cause it would almost seem for sure he (the judge) was paid off... especially when it's $110million lol

Just because you get a judgment agansted someone doesn't mean anyone will ever see a dime.... you can't get water from a stone.

Yea this part about the case disturbed me...what happened to needing a warrant or at least to be suspected of being a terrorist?

(SkyyPunk said @ #6.2)
Yea this part about the case disturbed me...what happened to needing a warrant or at least to be suspected of being a terrorist?

Only the goverment needs a warrent to search, if a private citizen or company breaks into your house/apt/etc that's b&e, which is a crime. But in that situation you have to find a district attorney to procecute the offence, or a civil case against the person.

I THOUGHT you could not use evidence gained illegally for a case.... interesting. (and sad)

There are many differences two of which...

The intentions of many file sharing sites is primarily for illegal use, nothing else. Google does not have intents.

A torrent site is a primary source to the download file.... google is a secondary source linking to the primary sources... thereofore their involvement is less.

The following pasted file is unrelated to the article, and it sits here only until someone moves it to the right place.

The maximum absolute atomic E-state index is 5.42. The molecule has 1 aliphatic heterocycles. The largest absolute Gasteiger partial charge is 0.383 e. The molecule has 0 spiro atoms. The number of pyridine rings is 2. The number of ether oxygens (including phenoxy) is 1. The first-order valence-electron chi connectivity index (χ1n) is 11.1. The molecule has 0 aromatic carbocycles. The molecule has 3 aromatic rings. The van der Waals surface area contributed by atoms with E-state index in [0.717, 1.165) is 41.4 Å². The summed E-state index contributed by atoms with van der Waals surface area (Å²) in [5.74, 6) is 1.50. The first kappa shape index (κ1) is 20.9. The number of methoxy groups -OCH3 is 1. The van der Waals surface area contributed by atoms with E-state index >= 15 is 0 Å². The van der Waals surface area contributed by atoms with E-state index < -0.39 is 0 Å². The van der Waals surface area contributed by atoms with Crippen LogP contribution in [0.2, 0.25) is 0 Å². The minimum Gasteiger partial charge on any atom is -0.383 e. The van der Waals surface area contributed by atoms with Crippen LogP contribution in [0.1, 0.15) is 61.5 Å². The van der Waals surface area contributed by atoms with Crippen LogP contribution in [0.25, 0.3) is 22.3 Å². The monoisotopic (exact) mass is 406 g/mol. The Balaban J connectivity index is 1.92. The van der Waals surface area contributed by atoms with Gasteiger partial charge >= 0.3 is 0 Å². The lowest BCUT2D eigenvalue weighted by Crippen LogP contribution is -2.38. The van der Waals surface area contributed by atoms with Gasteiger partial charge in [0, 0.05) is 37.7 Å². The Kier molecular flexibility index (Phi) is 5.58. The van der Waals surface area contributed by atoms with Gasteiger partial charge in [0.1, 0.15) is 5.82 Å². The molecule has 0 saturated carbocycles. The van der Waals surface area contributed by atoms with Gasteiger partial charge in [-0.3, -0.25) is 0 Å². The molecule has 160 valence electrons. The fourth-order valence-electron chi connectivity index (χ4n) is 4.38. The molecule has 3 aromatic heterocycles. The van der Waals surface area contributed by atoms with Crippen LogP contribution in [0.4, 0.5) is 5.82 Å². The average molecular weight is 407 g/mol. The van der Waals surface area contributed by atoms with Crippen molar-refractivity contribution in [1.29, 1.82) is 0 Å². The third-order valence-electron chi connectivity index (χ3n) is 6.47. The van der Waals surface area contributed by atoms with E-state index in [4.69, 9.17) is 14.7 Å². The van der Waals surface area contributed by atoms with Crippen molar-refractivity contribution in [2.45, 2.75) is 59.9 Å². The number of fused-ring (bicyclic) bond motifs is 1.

Arizona District Court Judge Neil V. Wake dealt a heady blow to the RIAA last Monday, striking down its popular “making available” theory as insufficient grounds for accusations of copyright infringement.

http://www.dailytech.com/RIAA+Sucker+Punch...rticle11650.htm

Counterclaims denied as well:

http://www.dailytech.com/article.aspx?newsid=11717

They will probably appeal based on the findings of this case that all a tracker does is make the items available.

(cragdoo said @ #2.1)
don't trust Rlslog ???

here's the story's source

http://blog.wired.com/27bstroke6/2008/05/t...ntspy-ding.html

and sorry to correct you , but Rlslog isn't full of warez and pirated movies , it's a similar site to torrentspy , doesn't actually hold the files anywhere , just 'points you in the right direction' kinda like google ....

mmm, No. Google doesn't index your Warez for you, you go search for them.

It's not that I trust rlslog or don't, I only find it strange that it's a allowed to be linked to, while any discussion remotely connected with pirated material is forbidden.

The real question would be more: How much of that money will go the artists/actors/producers that the MPAA is suppose to represent.

Altough there are no chance they get any of it. TorrentSpy filed for bancruptcy and they have no asset.

(Captain555 said @ #1.1)
The real question would be more: How much of that money will go the artists/actors/producers that the MPAA is suppose to represent.

I am sure that Dick Cheney will get 10%.